Its cellulose nanofiber body shell weighs half as much as sheetmetal.
Most of the cars at a major auto show like Tokyo's will inevitably be presented by automakers, large or small. But not this striking little ditty right here.
Looking something like a Lamborghini or successor to the Acura NSX, the Nano Cellulose Vehicle is a conceptual supercar developed as a technological showcase by a consortium of 22 Japanese universities, research institutes, and corporate suppliers, with the support of the country's Ministry of the Environment. And as eye-catching as the design may be, the technology it's made to demonstrate is the material used for its bodywork.
Instead of metal, plastic, fiberglass, or carbon fiber, the NCV is cloaked in cellulose nanofiber – a high-tech, lightweight, and environmentally friendly material made that can be made from plants or recycled agricultural waste. By using it to make the body panels, doors, roof, and hood, the shell ends up as much as 50 percent lighter than some conventional materials, reducing the entire vehicle's mass by over 10 percent.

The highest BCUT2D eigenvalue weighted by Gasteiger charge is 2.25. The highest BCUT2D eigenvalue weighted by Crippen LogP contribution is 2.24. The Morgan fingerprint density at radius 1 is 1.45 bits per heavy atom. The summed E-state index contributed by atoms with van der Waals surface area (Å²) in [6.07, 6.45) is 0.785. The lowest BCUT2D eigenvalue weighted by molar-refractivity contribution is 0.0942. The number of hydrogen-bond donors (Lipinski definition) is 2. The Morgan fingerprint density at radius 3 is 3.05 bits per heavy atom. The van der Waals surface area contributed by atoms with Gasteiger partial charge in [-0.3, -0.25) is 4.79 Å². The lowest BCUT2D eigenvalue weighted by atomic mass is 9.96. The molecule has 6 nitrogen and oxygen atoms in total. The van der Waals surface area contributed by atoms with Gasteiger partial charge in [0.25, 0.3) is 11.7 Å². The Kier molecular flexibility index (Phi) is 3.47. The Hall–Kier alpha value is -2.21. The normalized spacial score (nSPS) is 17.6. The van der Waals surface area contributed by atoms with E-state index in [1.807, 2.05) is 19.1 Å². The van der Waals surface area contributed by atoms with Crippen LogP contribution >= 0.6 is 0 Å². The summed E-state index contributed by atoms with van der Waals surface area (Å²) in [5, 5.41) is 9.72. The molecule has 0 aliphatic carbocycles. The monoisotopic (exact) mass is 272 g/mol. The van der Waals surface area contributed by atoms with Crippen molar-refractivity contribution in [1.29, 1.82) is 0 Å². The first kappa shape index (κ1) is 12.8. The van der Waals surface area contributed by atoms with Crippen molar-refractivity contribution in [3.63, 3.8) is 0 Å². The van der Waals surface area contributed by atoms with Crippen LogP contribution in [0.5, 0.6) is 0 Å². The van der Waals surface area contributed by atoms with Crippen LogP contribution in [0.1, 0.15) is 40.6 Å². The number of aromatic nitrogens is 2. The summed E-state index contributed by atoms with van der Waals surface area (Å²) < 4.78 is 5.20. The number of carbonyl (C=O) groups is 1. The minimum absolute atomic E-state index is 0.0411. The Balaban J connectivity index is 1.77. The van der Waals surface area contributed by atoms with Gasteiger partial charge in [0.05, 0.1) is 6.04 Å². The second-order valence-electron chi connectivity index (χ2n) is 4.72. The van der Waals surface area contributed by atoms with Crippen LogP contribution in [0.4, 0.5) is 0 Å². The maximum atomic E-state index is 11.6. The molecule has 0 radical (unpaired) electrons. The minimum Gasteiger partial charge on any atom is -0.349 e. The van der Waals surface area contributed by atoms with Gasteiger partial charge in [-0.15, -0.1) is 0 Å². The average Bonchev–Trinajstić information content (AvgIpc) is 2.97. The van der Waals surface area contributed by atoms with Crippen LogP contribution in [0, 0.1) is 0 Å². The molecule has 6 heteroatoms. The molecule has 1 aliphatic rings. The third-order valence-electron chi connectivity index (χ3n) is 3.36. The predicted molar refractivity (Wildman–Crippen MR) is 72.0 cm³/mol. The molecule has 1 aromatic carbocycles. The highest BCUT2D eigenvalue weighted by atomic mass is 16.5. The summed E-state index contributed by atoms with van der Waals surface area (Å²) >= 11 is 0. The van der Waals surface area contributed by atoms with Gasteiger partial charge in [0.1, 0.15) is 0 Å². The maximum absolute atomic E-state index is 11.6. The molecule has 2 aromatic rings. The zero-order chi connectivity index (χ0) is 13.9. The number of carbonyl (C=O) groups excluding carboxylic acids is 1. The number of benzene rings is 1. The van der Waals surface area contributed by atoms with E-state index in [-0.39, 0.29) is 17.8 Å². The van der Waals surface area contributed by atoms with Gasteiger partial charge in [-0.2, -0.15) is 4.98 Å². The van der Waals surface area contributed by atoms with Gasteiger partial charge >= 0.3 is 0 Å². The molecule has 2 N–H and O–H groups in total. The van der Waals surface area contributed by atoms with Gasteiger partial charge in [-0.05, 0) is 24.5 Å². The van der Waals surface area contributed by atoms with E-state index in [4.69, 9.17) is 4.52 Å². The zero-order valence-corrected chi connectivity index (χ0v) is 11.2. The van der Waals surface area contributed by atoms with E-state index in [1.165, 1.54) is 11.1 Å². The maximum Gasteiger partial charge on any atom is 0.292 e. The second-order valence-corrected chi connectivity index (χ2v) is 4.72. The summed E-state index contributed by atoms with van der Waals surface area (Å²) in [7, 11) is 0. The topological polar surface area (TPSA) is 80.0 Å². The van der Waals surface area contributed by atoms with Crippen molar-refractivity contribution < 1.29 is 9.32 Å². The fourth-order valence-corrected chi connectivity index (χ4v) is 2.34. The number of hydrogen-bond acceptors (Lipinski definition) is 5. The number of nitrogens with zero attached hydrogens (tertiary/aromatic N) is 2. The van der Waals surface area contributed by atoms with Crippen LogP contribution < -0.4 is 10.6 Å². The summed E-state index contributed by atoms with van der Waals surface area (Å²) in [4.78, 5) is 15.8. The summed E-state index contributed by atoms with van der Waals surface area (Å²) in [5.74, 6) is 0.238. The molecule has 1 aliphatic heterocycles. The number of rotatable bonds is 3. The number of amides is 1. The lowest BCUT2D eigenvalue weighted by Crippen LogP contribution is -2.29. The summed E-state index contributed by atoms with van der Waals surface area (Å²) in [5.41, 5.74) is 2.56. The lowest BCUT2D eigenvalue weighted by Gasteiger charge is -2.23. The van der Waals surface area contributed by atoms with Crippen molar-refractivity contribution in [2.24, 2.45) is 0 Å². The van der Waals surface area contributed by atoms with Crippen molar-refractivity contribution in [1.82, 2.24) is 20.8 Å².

And the bodywork it makes up cuts a rather stunning shape, taking the form of a supercar with a low profile, bold geometric surfacing, attention-grabbing lights fore and aft, and butterfly doors.
The interior is another matter, and not quite to our taste. But it is original, and evidently adopts uniquely Japanese design elements – from the kimono-wrap seats to the minimalist wood dashboard and the flower motif.
Focused as it is on its materials and design, the NCV's creators haven't disclosed much in the way of technical details (if it even has any mechanical components under its innovative bodywork). But suffice it to say that we wouldn't expect it to have a big ol' fossil-fuel burning hunk of metal under the rear deck.